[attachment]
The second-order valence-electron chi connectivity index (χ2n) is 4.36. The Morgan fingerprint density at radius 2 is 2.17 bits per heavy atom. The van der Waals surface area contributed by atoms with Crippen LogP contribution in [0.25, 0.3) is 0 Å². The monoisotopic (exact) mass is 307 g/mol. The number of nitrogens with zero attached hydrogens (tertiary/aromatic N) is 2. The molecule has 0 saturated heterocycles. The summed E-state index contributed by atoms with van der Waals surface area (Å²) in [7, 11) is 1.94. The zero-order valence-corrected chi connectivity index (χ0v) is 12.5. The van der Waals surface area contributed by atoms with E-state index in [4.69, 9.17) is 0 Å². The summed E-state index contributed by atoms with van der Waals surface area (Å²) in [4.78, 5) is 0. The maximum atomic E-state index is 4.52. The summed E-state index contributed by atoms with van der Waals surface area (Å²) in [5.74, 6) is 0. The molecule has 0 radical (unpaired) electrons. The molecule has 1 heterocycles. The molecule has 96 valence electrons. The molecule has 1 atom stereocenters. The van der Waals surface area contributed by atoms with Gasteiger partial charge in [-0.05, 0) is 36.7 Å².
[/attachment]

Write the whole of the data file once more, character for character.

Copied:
The second-order valence-electron chi connectivity index (χ2n) is 4.36. The Morgan fingerprint density at radius 2 is 2.17 bits per heavy atom. The van der Waals surface area contributed by atoms with Crippen LogP contribution in [0.25, 0.3) is 0 Å². The monoisotopic (exact) mass is 307 g/mol. The number of nitrogens with zero attached hydrogens (tertiary/aromatic N) is 2. The molecule has 0 saturated heterocycles. The summed E-state index contributed by atoms with van der Waals surface area (Å²) in [7, 11) is 1.94. The zero-order valence-corrected chi connectivity index (χ0v) is 12.5. The van der Waals surface area contributed by atoms with E-state index in [4.69, 9.17) is 0 Å². The summed E-state index contributed by atoms with van der Waals surface area (Å²) in [4.78, 5) is 0. The maximum atomic E-state index is 4.52. The summed E-state index contributed by atoms with van der Waals surface area (Å²) in [5.74, 6) is 0. The molecule has 0 radical (unpaired) electrons. The molecule has 1 heterocycles. The molecule has 96 valence electrons. The molecule has 1 atom stereocenters. The van der Waals surface area contributed by atoms with Gasteiger partial charge in [-0.05, 0) is 36.7 Å².